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Reviews

Review of screen capture programs

by Sheila Loring

Matthew Ellison reviews seven screen capture programs: FullShot, HyperSnap, SnagIt, Madcap Capture, RoboScreen Capture, ScreenHunter (free), and TNT. He also points out what to look for in a screen capture tool and compares features in a handy table.

http://www.writersua.com/articles/capturetools/index.html

SnagIt lands at the top of the bunch. Matthew describes it as “the most full-featured of the capture tools reviewed in this article.”

I’m a recent SnagIt convert after using Paint Shop Pro for years. SnagIt can’t be beat for a quick, easy screen shot. I also like the torn edge options to indicate a partial shot of the GUI. But the jagged edges might be more of a creative device than helpful visual cue. What do you think?


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Conferences

Upcoming DITA events (free, cheap, and discounted)

Free

Tomorrow (February 5) at noon Eastern time, I’m doing a webinar, DITA 101–Why the Buzz?

This is a basic introduction to the Darwin Information Typing Architecture, an XML standard for technical communication content. If you’re wondering about this DITA “thing,” and want to get some basic information, this is the session for you.

Also, the price is right, as it’s free (register here). Audio will be Internet-based, so you don’t even have the expense of a phone call.

Many thanks to MadCap Software, who is organizing and sponsoring this series of free webinars. These sessions are “tool-independent” — they are not going to be pitches for MadCap products.

Cheap

I have to mention Simon Bate’s new Hacking the DITA OT white paper again. It’s crammed with useful tips and tricks on how to get started configuring DITA output to your satisfaction. It’s not free, but at $20 for an instant download, it’s pretty cheap.

Discounted

Conferences are more expensive than our $20 white paper, but they also give you the opportunity to talk with people face-to-face. My next conference event is DocTrain West (Palm Springs, CA). I have two sessions:

  • What Gutenberg Can Teach Us about XML: This session looks at movable type and explores how the changes introduced by the printing press compare to the changes introduced by XML.
  • Demystifying DITA to PDF Publishing: This session discusses the advantages and disadvantages of each approach to extracting PDF from DITA content. Includes discussion of the DITA Open Toolkit, FrameMaker, and InDesign.

You can register for the event at a $400 savings until February 17. I hope to see you there.

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Webinar

Essential tools of an XML workflow in the publishing industry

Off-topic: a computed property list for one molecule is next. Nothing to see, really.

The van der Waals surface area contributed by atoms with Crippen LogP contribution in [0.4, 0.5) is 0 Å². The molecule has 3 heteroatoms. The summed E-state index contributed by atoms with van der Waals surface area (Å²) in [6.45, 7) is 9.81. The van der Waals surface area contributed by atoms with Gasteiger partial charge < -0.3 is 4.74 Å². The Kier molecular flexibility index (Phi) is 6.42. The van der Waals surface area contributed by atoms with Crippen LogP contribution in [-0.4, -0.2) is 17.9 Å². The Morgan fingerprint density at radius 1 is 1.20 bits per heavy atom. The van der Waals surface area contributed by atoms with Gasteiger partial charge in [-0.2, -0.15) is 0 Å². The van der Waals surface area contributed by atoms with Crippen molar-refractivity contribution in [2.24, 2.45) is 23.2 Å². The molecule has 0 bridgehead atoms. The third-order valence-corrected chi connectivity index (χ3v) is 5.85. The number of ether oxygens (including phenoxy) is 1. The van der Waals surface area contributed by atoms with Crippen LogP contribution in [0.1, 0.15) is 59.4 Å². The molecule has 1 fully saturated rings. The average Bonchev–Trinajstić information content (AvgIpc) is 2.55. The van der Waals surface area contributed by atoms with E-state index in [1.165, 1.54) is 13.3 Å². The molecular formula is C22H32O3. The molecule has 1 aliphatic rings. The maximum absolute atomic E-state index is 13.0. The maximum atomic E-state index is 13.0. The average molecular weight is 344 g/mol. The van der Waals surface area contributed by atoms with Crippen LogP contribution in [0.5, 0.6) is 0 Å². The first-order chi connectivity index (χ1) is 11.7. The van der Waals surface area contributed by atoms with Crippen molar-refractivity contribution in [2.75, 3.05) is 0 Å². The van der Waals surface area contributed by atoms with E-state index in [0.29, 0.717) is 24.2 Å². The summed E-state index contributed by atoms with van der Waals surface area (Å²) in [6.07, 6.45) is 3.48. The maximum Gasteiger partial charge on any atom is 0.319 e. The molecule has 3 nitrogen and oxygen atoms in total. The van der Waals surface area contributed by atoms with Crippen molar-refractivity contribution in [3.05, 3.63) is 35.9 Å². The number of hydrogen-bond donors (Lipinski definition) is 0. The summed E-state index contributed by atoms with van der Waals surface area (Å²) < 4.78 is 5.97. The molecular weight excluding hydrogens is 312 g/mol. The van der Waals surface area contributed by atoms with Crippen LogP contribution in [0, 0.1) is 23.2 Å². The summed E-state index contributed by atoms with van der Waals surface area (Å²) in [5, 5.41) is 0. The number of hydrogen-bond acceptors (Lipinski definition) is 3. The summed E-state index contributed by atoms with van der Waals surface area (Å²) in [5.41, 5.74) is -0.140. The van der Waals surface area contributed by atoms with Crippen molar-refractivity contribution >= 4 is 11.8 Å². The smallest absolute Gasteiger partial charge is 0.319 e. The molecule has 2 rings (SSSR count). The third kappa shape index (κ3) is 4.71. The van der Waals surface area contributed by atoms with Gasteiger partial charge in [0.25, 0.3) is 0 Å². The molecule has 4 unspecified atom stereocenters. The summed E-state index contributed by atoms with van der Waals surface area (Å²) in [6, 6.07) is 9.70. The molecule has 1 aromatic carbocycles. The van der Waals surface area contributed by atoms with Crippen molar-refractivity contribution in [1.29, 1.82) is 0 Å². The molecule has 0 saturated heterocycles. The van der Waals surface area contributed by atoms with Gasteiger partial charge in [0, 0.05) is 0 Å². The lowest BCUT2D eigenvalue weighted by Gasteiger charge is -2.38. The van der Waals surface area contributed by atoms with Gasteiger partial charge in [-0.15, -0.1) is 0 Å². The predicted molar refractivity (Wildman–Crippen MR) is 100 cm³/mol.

by Sheila Loring

Communications from DMN provided a link to a webcast on Essential Tools of an XML Workflow. The webcast focuses on the book publishing industry. It’s interesting to hear that some publishing houses still allow authors and editors to use Microsoft Word. These folks are often viewed as incapable of learning an XML authoring tool. Many times the Word content is sent to an indexer for tagging.

The companies I’ve worked with don’t give their employees the choice of publishing tools, but if you’re Stephen King, you probably won’t be forced to use an XML tool.

Technical writers, if you know how to work with XML, your skills are portable to publishing houses. Don’t overlook this in a job search.

http://toc.oreilly.com/2009/01/webcast-video-essential-tools.html

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Content strategy XML

Web 2.0: The tipping point for XML

STC Intercom, January 2009

As the many-to-many communication between blogs, forums, and the like grow in volume, official product information will become just one of the many sources available to readers. Product owners who isolate their official information from the conversation run the risk of not being heard at all.

XML authoring can help to close the documentation gap between official and user-generated content, integrating the two and ensuring their voice is in the mix.

Download the PDF PDF file (125 K)

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Opinion

Publishing DITA without the DITA Open Toolkit: A Trend or a Temporary Detour?

I estimate that about 80 percent of our consulting work is XML implementation. And about 80 percent of our XML implementation work is based on DITA. So we spend a lot of time with DITA and the DITA Open Toolkit.

I’m starting to wonder, though, whether the adoption rate of DITA and the DITA Open Toolkit is going to diverge.

For DITA, what we hear most often is that it’s “good enough.” DITA may not be a perfect fit for a customer’s content, but our customer doesn’t see a compelling reason to build the perfect structure. In other words, they are willing to compromise on document structure. DITA structure, even without specialization, offers a reasonable topic-based solution.